I exhaled slowly, considering my response. I’ve been asked this question approximately 23 days in a row.
“But where are the lights?”
As I shuttle Harlow to school each day, we pass by the park. During the Christmas season, its halls, errr, pine trees, were decked with lights as far as the eye could see. There were vignettes of Santa’s workshops, blinking helicopters flying in gifts, and reindeer feigning feeding.
We made a special trip through the spectacle a few nights during the holidays, and sometimes Harlow and I would sneak through before drop off if we somehow managed to get out of the house before the sun’s rays made it too difficult to distinguish the glowing bulbs from the greyish bark.
“But where are the lights?”
I’ve explained to my three-year-old that the lights have been boxed and stored until next year, flashbacks of stuffing my own totes into the attic until the holidays roll around again. Somehow, the joy and excitement that comes with the Christmas season hasn’t lost its luster for my smallest little. We watched house after house disassemble their decorations from their porches. We discarded the last of the boxes we were holding onto in case the toys didn’t work correctly. All of the tags have been ripped from their garments as tiny fingers worked to pull them on.
But Harlow continues to ask where the lights are and ponder why all of the nativity scenes have disappeared.
During the holidays, we continued our daily prayer on the way to school, acutely aware of the thrill of hope, the anticipation that hung so thickly in the air. Waiting. Waiting for the parties, waiting to unwrap gifts, and waiting for Santa. We sang “Happy birthday” to Jesus. We parceled our toys into donation boxes. We played inside nativity scenes at the church down the road.
I felt a renewed sense of the spirit of Christmas this year through Harlow. Grey, at age 5, has a much more practical approach. He had a countdown for every event and was more interested in how the lights were plugged in than the nostalgia they provoked. But Harlow reminded me of myself at her age. Filled with wonder and easily star-struck by simple magic.
As each day drew closer to December 25, we could feel a change in the atmosphere. Even the sky was changing. Every day since fall up until the week of Christmas, the days had been short and dark. At winter solstice, the days started getting lighter and longer. Funny how even the calendar joins in the welcoming of our savior.
We looked forward to each day until the culmination of Jesus’ birthday – or the day we celebrate it anyway. Santa came, and we spent some sweet time together with family. But at the end of the day, as it is every year, it felt a bit lacking.
There’s so much build up and anticipation, but it never quite lives up to the hype.
But isn’t that the point?
Where are the lights?
Nothing this side of heaven is ever going to satisfy us. Nothing is ever going to be enough until we are spending our days alongside Jesus.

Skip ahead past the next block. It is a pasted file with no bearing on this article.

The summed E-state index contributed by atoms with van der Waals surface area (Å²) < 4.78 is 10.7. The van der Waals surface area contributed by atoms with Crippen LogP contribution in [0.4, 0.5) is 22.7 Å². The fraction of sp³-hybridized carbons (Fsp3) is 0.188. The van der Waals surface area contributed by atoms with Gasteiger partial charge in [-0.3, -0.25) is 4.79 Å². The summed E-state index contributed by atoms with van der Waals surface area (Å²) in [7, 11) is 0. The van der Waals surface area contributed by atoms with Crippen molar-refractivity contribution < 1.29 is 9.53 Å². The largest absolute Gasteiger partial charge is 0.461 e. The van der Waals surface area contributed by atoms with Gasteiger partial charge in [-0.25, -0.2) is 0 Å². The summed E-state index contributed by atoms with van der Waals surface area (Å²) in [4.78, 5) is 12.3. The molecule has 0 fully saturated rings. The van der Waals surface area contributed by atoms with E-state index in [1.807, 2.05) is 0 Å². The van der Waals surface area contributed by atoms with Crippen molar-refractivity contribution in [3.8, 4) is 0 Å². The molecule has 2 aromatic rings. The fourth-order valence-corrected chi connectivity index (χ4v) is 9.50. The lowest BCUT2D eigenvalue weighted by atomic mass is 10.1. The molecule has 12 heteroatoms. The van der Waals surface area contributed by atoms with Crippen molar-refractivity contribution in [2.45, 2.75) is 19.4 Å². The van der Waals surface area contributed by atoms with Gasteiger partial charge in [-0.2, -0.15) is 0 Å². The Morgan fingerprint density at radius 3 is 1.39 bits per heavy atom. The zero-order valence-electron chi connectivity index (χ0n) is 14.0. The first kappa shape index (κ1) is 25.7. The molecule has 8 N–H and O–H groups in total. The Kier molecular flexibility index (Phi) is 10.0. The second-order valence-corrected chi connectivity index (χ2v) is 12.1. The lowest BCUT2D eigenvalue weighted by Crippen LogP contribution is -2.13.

All of the lights and carols and time and gifts are meant to point to the One who is coming. The One who came and conquered death for us and is coming again. These wordly endeavors ignite the hope inside us for the One who is better.
We see the lights go up before Christmas every year, then we see them go away after the New Year. This elicits the same steadfast hope that we have in our Lord. He has shown us he is faithful, and thus we place our hope and assurance in that he will do it again.
I’m sure forefathers felt this same longing and ache for the coming savior. They had studied the Old Testament and knew of the promises God made concerning sending a king to save his people. They were not, however, expecting a baby. Much less, one that was so lowly as to find his cradle amongst the hay and animals. But he was a king nonetheless. King Jesus.
The One who would fulfill the OT prophesies from the line of David. The One who they had been waiting for – hoping for. The star shone above the little King who would grow to sacrifice himself for those who searched for him.
The shepherds and wise men looked at each other on their weary travels, asking “But where are the lights?”
They were guided to the Savior.
And here we are today, still looking for the lights. Still feeling the weight of the hope that reminds us a savior is coming. Even when it feels like there’s darkness all around us, the light remains. Though we don’t have the daily reminder of blinking lights on our neighbors’ porches, if we look, there is light.
When you find yourself asking, but where are the lights, look to the light of the world. He is our source of light, and through him, we can be salt and light and a city set on a hill. Let’s be the light this week.
Psalm 119:105 “Your word is a lamp for my feet, a light on my path.”
Matthew 5:16 “In the same way, let your light shine before others, that they may see your good deeds and glorify your Father in heaven.”
John 8:12 “When Jesus spoke again to the people, he said, “I am the light of the world. Whoever follows me will never walk in darkness, but will have the light of life.”
Psalm 27:1 “The LORD is my light and my salvation— whom shall I fear? The LORD is the stronghold of my life— of whom shall I be afraid?”
Hebrews 3:6 “but Christ is faithful over God’s house as a son. And we are his house, if indeed we hold fast our confidence and our boasting in our hope.”
2 Corinthians 1:10 “He delivered us from such deadly peril, and he will deliver us. On him we have set our hope that he will deliver us again.”